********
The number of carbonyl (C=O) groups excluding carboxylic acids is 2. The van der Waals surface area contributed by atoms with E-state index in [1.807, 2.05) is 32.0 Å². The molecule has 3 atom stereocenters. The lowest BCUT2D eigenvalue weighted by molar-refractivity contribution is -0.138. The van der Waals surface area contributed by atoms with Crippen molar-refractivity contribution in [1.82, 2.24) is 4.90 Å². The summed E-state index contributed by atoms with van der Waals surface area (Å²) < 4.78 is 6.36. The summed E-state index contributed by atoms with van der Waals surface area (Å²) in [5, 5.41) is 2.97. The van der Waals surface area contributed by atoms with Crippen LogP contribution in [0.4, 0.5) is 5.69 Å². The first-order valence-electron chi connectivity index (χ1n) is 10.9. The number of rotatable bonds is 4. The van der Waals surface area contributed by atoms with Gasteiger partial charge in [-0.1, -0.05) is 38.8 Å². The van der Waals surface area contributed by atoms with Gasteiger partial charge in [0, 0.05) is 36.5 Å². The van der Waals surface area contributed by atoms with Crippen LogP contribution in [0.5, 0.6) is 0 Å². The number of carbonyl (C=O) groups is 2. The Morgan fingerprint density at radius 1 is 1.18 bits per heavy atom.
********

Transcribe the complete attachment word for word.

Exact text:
The number of carbonyl (C=O) groups excluding carboxylic acids is 2. The van der Waals surface area contributed by atoms with E-state index in [1.807, 2.05) is 32.0 Å². The molecule has 3 atom stereocenters. The lowest BCUT2D eigenvalue weighted by molar-refractivity contribution is -0.138. The van der Waals surface area contributed by atoms with Crippen molar-refractivity contribution in [1.82, 2.24) is 4.90 Å². The summed E-state index contributed by atoms with van der Waals surface area (Å²) < 4.78 is 6.36. The summed E-state index contributed by atoms with van der Waals surface area (Å²) in [5, 5.41) is 2.97. The van der Waals surface area contributed by atoms with Crippen LogP contribution in [0.4, 0.5) is 5.69 Å². The first-order valence-electron chi connectivity index (χ1n) is 10.9. The number of rotatable bonds is 4. The van der Waals surface area contributed by atoms with Gasteiger partial charge in [-0.1, -0.05) is 38.8 Å². The van der Waals surface area contributed by atoms with Gasteiger partial charge in [0, 0.05) is 36.5 Å². The van der Waals surface area contributed by atoms with Crippen LogP contribution in [0.5, 0.6) is 0 Å². The number of carbonyl (C=O) groups is 2. The Morgan fingerprint density at radius 1 is 1.18 bits per heavy atom.